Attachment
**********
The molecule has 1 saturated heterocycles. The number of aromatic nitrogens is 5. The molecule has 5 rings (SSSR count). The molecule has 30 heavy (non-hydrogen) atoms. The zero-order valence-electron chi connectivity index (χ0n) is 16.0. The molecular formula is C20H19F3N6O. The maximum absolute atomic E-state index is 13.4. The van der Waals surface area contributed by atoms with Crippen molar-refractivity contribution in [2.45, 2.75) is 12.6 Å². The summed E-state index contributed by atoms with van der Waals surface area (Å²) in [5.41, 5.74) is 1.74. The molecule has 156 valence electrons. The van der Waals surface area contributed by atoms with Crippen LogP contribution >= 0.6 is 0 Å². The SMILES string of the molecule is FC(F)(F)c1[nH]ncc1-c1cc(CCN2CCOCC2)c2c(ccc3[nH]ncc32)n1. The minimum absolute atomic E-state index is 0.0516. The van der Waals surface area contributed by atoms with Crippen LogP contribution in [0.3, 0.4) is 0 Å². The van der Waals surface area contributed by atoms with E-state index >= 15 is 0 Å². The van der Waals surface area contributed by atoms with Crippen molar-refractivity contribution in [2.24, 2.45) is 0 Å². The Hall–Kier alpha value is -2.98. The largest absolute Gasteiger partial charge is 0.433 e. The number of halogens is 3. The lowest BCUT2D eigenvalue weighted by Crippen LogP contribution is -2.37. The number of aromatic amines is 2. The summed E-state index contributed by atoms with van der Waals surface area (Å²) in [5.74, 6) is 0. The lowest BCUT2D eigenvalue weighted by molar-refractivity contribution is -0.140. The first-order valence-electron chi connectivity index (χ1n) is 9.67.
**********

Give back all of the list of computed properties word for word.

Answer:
The molecule has 1 saturated heterocycles. The number of aromatic nitrogens is 5. The molecule has 5 rings (SSSR count). The molecule has 30 heavy (non-hydrogen) atoms. The zero-order valence-electron chi connectivity index (χ0n) is 16.0. The molecular formula is C20H19F3N6O. The maximum absolute atomic E-state index is 13.4. The van der Waals surface area contributed by atoms with Crippen molar-refractivity contribution in [2.45, 2.75) is 12.6 Å². The summed E-state index contributed by atoms with van der Waals surface area (Å²) in [5.41, 5.74) is 1.74. The molecule has 156 valence electrons. The van der Waals surface area contributed by atoms with Crippen LogP contribution >= 0.6 is 0 Å². The SMILES string of the molecule is FC(F)(F)c1[nH]ncc1-c1cc(CCN2CCOCC2)c2c(ccc3[nH]ncc32)n1. The minimum absolute atomic E-state index is 0.0516. The van der Waals surface area contributed by atoms with Crippen LogP contribution in [0.3, 0.4) is 0 Å². The van der Waals surface area contributed by atoms with E-state index >= 15 is 0 Å². The van der Waals surface area contributed by atoms with Crippen molar-refractivity contribution in [2.24, 2.45) is 0 Å². The Hall–Kier alpha value is -2.98. The largest absolute Gasteiger partial charge is 0.433 e. The number of halogens is 3. The lowest BCUT2D eigenvalue weighted by Crippen LogP contribution is -2.37. The number of aromatic amines is 2. The summed E-state index contributed by atoms with van der Waals surface area (Å²) in [5.74, 6) is 0. The lowest BCUT2D eigenvalue weighted by molar-refractivity contribution is -0.140. The first-order valence-electron chi connectivity index (χ1n) is 9.67.